Wulfstan (Wulstan) was a native of Warwickshire, England.  After his priestly ordination, he became a novice at the monastery of Worcester where he edified all by the innocence and sanctity of his life. He was assiduous at prayer, often watching all night in church.

The first task assigned to him at the monastery was the instruction of children, then treasurer and eventually - though against his fierce resistance - he was made prior. In 1062, he was elected Bishop of Worcester.

Wulfstan was a powerful preacher, often moving his audience to tears.

To his vigorous action is particularly attributed the suppression of the heinous practice among the citizens of Bristol of kidnapping men into slavery and shipping them over to Ireland. St. Patrick who became the great apostle and patron of the Irish was such a slave in his youth.

After the Norman conquest of England, William the Conqueror was initially uncertain about Wulfstan. But acknowledging his capacity and uprightness, Wulfstan was the only bishop William retained at his post under the new rule.

For the next thirty years Wulfstan rebuilt his cathedral, cared for the poor and put forth great effort in alleviating the harsh decrees of the Normans upon the vanquished Saxons. Whenever the English complained of the oppression of the Normans, Wulfstan told them: “This is a scourge of God for our sins, which we must bear with patience.”

The saintly bishop died on January 19 at eighty-seven years of age after washing the feet of a dozen poor men, a humble ritual he performed daily. He was canonized in 1203.

Photo by: Christopher Guy

WEEKLY STORY

Mary and the Muslim

One night, the Blessed Virgin appeared to him and told him h...

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Mary and the Muslim

Don Octavio del Monaco was a wealthy citizen of 17th century Naples. Like many of his class, Don Octavius had several Muslim slaves in his household. These children of Islam were amazed at the kindness of their “master.” He fed and clothed them better than they received in their native land. In return, his slaves attended to their tasks with diligence, as Don Octavius did not over work them, but assigned them duties in keeping with their dignity as children of God.

If these Muslim slaves had any reason for complaint, it was the gentle persistence with which their master and his wife exhorted them to give up their false religion and become Catholics. Don Octavius even went so far as to invite the slaves to join his family in the chapel to worship the one true God with them!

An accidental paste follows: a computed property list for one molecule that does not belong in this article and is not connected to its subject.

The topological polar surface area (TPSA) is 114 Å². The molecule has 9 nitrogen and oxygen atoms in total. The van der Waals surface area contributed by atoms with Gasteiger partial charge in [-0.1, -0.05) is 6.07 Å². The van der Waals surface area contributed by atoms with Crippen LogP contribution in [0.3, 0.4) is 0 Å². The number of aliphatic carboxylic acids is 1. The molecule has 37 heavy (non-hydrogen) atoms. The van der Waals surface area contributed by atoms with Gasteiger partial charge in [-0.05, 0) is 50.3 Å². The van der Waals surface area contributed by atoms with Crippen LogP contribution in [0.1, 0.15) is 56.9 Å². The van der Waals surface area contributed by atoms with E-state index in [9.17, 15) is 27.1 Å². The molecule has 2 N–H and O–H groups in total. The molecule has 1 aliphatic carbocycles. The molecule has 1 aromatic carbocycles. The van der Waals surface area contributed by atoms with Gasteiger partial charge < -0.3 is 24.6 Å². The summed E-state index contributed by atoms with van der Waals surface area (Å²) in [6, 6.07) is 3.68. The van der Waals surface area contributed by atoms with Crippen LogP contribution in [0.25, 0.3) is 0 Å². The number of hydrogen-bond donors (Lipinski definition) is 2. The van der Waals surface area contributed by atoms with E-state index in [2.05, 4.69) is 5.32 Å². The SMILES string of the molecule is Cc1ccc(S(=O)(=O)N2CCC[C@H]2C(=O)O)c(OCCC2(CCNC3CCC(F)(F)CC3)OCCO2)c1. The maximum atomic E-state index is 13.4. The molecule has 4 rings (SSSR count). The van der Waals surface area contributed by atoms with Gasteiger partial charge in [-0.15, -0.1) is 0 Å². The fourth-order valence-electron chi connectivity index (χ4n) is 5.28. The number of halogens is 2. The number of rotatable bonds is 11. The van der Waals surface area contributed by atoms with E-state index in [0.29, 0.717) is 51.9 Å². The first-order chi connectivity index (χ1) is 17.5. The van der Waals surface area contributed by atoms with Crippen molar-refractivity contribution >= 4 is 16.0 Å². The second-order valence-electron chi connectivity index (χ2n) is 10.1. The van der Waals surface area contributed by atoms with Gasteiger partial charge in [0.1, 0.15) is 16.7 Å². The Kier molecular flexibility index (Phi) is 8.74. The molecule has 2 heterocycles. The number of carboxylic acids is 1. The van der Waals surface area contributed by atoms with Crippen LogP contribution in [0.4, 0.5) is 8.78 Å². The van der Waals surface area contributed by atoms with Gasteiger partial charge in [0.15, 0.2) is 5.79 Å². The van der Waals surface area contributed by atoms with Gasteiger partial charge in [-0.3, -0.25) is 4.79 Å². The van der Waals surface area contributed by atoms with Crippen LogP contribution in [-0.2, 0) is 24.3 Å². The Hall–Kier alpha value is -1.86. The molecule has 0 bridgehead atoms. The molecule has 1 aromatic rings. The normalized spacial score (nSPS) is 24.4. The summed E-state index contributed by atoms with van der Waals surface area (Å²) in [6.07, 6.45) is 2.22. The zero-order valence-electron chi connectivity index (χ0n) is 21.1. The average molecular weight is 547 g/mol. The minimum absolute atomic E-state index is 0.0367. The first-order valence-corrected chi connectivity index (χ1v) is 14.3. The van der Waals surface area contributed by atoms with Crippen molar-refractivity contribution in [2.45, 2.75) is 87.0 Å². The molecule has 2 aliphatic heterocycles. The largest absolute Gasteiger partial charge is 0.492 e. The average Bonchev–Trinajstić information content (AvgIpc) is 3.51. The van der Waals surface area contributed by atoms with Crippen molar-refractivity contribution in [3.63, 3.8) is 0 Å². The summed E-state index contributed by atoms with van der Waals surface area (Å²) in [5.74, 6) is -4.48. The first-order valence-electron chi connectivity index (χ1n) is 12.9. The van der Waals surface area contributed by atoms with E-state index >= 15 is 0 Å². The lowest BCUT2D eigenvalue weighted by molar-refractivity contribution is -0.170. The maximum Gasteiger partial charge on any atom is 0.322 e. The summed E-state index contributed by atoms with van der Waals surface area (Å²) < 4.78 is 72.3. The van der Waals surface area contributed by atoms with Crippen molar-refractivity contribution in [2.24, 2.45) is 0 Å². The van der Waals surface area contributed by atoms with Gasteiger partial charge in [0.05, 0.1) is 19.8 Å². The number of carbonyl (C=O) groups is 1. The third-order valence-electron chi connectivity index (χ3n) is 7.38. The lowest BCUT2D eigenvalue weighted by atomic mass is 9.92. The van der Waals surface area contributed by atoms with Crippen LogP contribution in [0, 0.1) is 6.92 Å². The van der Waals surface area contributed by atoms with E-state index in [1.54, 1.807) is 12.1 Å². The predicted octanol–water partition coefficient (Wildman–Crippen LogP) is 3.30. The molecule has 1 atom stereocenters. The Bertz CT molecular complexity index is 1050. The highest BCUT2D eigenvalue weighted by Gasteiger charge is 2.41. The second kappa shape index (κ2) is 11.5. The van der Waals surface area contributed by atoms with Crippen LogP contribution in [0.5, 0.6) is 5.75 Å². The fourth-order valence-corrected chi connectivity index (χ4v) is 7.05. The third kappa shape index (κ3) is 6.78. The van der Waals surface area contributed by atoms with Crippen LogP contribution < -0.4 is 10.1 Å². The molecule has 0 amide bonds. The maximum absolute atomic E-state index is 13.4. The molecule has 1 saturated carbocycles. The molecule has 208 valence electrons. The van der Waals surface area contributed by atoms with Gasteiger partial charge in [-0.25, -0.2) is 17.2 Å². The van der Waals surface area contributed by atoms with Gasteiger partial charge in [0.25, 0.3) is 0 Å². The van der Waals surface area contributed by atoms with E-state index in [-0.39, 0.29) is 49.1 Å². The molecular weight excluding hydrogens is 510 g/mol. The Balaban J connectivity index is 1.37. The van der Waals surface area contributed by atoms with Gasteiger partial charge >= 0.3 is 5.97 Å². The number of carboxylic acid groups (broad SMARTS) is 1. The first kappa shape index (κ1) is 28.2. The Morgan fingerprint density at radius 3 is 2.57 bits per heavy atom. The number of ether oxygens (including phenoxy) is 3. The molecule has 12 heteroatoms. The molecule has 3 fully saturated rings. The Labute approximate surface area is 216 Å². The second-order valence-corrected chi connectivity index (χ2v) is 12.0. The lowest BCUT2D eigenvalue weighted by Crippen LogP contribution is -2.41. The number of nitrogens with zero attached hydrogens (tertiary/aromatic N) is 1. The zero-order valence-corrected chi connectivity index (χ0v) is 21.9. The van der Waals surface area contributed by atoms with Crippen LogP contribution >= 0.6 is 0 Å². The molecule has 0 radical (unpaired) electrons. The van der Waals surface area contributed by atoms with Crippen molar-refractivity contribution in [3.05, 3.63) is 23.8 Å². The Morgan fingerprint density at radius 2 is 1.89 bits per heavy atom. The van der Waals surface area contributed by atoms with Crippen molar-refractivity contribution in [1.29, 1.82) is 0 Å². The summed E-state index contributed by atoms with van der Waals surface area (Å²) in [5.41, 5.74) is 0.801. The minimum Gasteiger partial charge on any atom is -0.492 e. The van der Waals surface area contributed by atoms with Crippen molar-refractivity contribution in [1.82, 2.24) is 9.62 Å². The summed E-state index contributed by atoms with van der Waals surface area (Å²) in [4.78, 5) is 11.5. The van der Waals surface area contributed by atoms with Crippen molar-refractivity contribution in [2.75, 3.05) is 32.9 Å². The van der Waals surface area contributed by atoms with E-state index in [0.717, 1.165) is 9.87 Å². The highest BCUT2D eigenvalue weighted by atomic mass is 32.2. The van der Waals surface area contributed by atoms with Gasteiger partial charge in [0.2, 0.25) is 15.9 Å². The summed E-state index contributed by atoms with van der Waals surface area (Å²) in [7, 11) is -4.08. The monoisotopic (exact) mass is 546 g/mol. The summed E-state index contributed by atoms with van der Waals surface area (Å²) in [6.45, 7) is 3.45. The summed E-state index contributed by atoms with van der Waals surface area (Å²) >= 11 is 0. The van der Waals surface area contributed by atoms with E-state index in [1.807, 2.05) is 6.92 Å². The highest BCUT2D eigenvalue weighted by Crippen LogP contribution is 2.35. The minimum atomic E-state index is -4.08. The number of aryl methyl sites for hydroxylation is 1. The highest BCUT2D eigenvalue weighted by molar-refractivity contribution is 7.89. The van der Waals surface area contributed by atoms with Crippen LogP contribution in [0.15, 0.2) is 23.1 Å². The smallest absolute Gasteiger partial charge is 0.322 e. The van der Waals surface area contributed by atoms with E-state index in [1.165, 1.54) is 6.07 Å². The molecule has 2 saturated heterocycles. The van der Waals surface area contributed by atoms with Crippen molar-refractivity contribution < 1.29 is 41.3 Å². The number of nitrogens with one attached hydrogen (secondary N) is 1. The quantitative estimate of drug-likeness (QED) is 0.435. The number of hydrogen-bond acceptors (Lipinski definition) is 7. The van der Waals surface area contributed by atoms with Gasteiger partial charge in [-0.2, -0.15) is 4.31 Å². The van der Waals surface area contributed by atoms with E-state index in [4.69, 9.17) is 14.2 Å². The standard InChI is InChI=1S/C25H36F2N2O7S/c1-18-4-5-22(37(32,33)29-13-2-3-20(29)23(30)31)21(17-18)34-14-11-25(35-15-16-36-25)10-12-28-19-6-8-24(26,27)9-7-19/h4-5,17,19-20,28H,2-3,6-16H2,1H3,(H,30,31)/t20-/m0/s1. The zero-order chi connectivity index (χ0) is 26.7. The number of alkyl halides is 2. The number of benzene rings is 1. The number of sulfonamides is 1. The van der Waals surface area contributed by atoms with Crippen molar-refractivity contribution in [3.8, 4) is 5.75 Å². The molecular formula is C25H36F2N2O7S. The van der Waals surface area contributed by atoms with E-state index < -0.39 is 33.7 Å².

Our story today is about one young slave in particular. His name was Abel, like the slain son of Adam and Eve. He felt drawn in a peculiar way to a lamp that burned in front of a shrine to Holy Mary. Abel would purchase the oil needed to keep the lamp lit from his own meager stipend. As he continued to practice this humble devotion, he would say, “I hope that this Lady will grant me some great favor.”

One night, the Blessed Virgin appeared to him and told him he must become a Christian. At first the Turk resisted. But she placed her hand upon his shoulder, and said to him: “Now no longer resist, Abel, but be baptized and called Joseph,” conferring on him a name that was very dear to her Immaculate Heart indeed.

On August the 10th, 1648, there was much rejoicing in Heaven, for on that day “Joseph” and eleven other Muslims converted to the Christian faith and were baptized. Their conversion was brought about by the kindness shown by Don Octavius and the special intercession of the Mother of God.

Our story does not end here. Even once this son of hers was safely baptized, Mother Mary delighted in visiting him. Once, after having appeared to him, she was about to depart. But the Moor seized her mantle, saying, “Oh, Lady, when I find myself afflicted, I pray you to let me see you.” In fact, she one day promised him this and when Joseph found himself afflicted he invoked her, and Mary appeared to him again saying, “Have patience", and he was consoled.

From the Glories of Mary, by St. Alphonsus Maria de Liguori.

One night, the Blessed Virgin appeared to him and told him he must become a Christian.

"In the end, My Immaculate Heart will triumph!"

Our Lady of Fatima, July 13, 1917